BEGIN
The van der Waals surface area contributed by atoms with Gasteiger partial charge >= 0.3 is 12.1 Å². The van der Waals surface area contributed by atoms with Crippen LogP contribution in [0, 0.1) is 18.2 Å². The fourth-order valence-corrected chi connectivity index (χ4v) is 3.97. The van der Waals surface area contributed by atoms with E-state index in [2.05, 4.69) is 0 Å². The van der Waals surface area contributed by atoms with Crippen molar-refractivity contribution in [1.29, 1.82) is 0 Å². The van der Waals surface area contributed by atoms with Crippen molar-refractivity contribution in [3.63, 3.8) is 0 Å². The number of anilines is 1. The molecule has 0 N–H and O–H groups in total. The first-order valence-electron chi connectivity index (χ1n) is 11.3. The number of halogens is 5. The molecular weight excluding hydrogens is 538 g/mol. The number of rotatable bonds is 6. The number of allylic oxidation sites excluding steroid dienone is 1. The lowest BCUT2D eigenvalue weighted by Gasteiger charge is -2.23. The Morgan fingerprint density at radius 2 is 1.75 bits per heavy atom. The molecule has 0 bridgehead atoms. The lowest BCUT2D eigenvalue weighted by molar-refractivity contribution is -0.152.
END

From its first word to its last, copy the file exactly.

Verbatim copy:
The van der Waals surface area contributed by atoms with Gasteiger partial charge >= 0.3 is 12.1 Å². The van der Waals surface area contributed by atoms with Crippen LogP contribution in [0, 0.1) is 18.2 Å². The fourth-order valence-corrected chi connectivity index (χ4v) is 3.97. The van der Waals surface area contributed by atoms with E-state index in [2.05, 4.69) is 0 Å². The van der Waals surface area contributed by atoms with Crippen molar-refractivity contribution in [1.29, 1.82) is 0 Å². The van der Waals surface area contributed by atoms with Crippen molar-refractivity contribution in [3.63, 3.8) is 0 Å². The number of anilines is 1. The molecule has 0 N–H and O–H groups in total. The first-order valence-electron chi connectivity index (χ1n) is 11.3. The number of halogens is 5. The molecular weight excluding hydrogens is 538 g/mol. The number of rotatable bonds is 6. The number of allylic oxidation sites excluding steroid dienone is 1. The lowest BCUT2D eigenvalue weighted by Gasteiger charge is -2.23. The Morgan fingerprint density at radius 2 is 1.75 bits per heavy atom. The molecule has 0 bridgehead atoms. The lowest BCUT2D eigenvalue weighted by molar-refractivity contribution is -0.152.